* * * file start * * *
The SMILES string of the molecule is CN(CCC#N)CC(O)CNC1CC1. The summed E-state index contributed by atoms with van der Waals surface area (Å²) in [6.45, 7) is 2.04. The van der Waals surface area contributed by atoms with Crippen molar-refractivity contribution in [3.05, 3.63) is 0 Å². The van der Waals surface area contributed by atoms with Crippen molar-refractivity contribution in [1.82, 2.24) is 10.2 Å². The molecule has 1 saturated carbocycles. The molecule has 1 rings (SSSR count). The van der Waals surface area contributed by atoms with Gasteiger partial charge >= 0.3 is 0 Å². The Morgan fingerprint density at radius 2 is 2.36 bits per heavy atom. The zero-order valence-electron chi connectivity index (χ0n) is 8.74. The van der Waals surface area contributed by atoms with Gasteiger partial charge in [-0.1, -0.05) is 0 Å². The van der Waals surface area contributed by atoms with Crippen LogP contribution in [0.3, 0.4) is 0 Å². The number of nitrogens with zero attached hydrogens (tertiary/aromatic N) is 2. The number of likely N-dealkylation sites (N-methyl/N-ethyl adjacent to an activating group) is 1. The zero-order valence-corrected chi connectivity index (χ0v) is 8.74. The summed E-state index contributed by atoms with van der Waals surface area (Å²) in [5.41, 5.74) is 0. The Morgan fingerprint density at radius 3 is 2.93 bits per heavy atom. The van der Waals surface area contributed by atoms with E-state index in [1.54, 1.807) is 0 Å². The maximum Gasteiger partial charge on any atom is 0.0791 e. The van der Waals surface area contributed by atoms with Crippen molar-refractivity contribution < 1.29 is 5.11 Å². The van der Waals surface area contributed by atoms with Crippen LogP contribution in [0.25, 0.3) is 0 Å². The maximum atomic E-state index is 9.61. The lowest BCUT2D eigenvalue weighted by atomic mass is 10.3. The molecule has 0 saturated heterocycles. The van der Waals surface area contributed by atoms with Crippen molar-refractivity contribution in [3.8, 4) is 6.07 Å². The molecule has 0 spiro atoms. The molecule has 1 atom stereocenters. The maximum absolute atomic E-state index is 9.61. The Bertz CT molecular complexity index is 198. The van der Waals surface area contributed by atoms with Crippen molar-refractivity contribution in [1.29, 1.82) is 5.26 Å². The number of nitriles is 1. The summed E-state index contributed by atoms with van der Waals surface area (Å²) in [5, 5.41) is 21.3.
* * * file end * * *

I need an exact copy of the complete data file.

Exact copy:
The SMILES string of the molecule is CN(CCC#N)CC(O)CNC1CC1. The summed E-state index contributed by atoms with van der Waals surface area (Å²) in [6.45, 7) is 2.04. The van der Waals surface area contributed by atoms with Crippen molar-refractivity contribution in [3.05, 3.63) is 0 Å². The van der Waals surface area contributed by atoms with Crippen molar-refractivity contribution in [1.82, 2.24) is 10.2 Å². The molecule has 1 saturated carbocycles. The molecule has 1 rings (SSSR count). The van der Waals surface area contributed by atoms with Gasteiger partial charge >= 0.3 is 0 Å². The Morgan fingerprint density at radius 2 is 2.36 bits per heavy atom. The zero-order valence-electron chi connectivity index (χ0n) is 8.74. The van der Waals surface area contributed by atoms with Gasteiger partial charge in [-0.1, -0.05) is 0 Å². The van der Waals surface area contributed by atoms with Crippen LogP contribution in [0.3, 0.4) is 0 Å². The number of nitrogens with zero attached hydrogens (tertiary/aromatic N) is 2. The number of likely N-dealkylation sites (N-methyl/N-ethyl adjacent to an activating group) is 1. The zero-order valence-corrected chi connectivity index (χ0v) is 8.74. The summed E-state index contributed by atoms with van der Waals surface area (Å²) in [5.41, 5.74) is 0. The Morgan fingerprint density at radius 3 is 2.93 bits per heavy atom. The van der Waals surface area contributed by atoms with E-state index in [1.54, 1.807) is 0 Å². The maximum Gasteiger partial charge on any atom is 0.0791 e. The van der Waals surface area contributed by atoms with Crippen molar-refractivity contribution < 1.29 is 5.11 Å². The van der Waals surface area contributed by atoms with Crippen LogP contribution in [0.25, 0.3) is 0 Å². The maximum atomic E-state index is 9.61. The lowest BCUT2D eigenvalue weighted by atomic mass is 10.3. The molecule has 0 saturated heterocycles. The van der Waals surface area contributed by atoms with Crippen molar-refractivity contribution in [3.8, 4) is 6.07 Å². The molecule has 0 spiro atoms. The molecule has 1 atom stereocenters. The maximum absolute atomic E-state index is 9.61. The Bertz CT molecular complexity index is 198. The van der Waals surface area contributed by atoms with Crippen molar-refractivity contribution in [1.29, 1.82) is 5.26 Å². The number of nitriles is 1. The summed E-state index contributed by atoms with van der Waals surface area (Å²) in [5, 5.41) is 21.3.